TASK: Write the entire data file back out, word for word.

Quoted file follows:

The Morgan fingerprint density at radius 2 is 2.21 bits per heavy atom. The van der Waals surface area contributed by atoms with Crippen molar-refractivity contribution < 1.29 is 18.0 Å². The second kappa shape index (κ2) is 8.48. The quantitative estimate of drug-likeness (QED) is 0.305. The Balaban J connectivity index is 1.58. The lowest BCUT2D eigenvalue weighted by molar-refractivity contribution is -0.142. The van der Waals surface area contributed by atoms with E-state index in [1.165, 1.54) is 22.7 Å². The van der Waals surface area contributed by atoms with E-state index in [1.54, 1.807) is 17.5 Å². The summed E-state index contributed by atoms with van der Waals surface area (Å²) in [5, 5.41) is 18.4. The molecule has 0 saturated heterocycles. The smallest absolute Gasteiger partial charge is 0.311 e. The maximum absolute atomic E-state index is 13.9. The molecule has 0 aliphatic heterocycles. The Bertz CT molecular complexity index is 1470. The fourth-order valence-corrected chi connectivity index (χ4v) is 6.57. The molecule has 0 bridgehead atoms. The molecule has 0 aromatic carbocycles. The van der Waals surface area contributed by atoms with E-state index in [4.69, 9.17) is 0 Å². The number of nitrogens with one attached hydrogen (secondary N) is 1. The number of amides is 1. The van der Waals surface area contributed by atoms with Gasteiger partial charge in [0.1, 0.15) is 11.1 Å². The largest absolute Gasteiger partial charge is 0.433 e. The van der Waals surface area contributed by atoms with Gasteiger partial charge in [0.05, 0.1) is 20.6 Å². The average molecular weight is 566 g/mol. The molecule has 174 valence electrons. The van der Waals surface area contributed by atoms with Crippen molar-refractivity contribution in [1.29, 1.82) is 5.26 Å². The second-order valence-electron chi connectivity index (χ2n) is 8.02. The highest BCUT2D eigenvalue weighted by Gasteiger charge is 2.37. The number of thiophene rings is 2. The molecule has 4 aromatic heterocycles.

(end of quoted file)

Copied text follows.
The Morgan fingerprint density at radius 2 is 2.21 bits per heavy atom. The van der Waals surface area contributed by atoms with Crippen molar-refractivity contribution < 1.29 is 18.0 Å². The second kappa shape index (κ2) is 8.48. The quantitative estimate of drug-likeness (QED) is 0.305. The Balaban J connectivity index is 1.58. The lowest BCUT2D eigenvalue weighted by molar-refractivity contribution is -0.142. The van der Waals surface area contributed by atoms with E-state index in [1.165, 1.54) is 22.7 Å². The van der Waals surface area contributed by atoms with E-state index in [1.54, 1.807) is 17.5 Å². The summed E-state index contributed by atoms with van der Waals surface area (Å²) in [5, 5.41) is 18.4. The molecule has 0 saturated heterocycles. The smallest absolute Gasteiger partial charge is 0.311 e. The maximum absolute atomic E-state index is 13.9. The molecule has 0 aliphatic heterocycles. The Bertz CT molecular complexity index is 1470. The fourth-order valence-corrected chi connectivity index (χ4v) is 6.57. The molecule has 0 bridgehead atoms. The molecule has 0 aromatic carbocycles. The van der Waals surface area contributed by atoms with E-state index in [4.69, 9.17) is 0 Å². The number of nitrogens with one attached hydrogen (secondary N) is 1. The number of amides is 1. The van der Waals surface area contributed by atoms with Gasteiger partial charge in [0.1, 0.15) is 11.1 Å². The largest absolute Gasteiger partial charge is 0.433 e. The van der Waals surface area contributed by atoms with Gasteiger partial charge in [0.05, 0.1) is 20.6 Å². The average molecular weight is 566 g/mol. The molecule has 174 valence electrons. The van der Waals surface area contributed by atoms with Crippen molar-refractivity contribution in [1.29, 1.82) is 5.26 Å². The second-order valence-electron chi connectivity index (χ2n) is 8.02. The highest BCUT2D eigenvalue weighted by Gasteiger charge is 2.37. The number of thiophene rings is 2. The molecule has 4 aromatic heterocycles.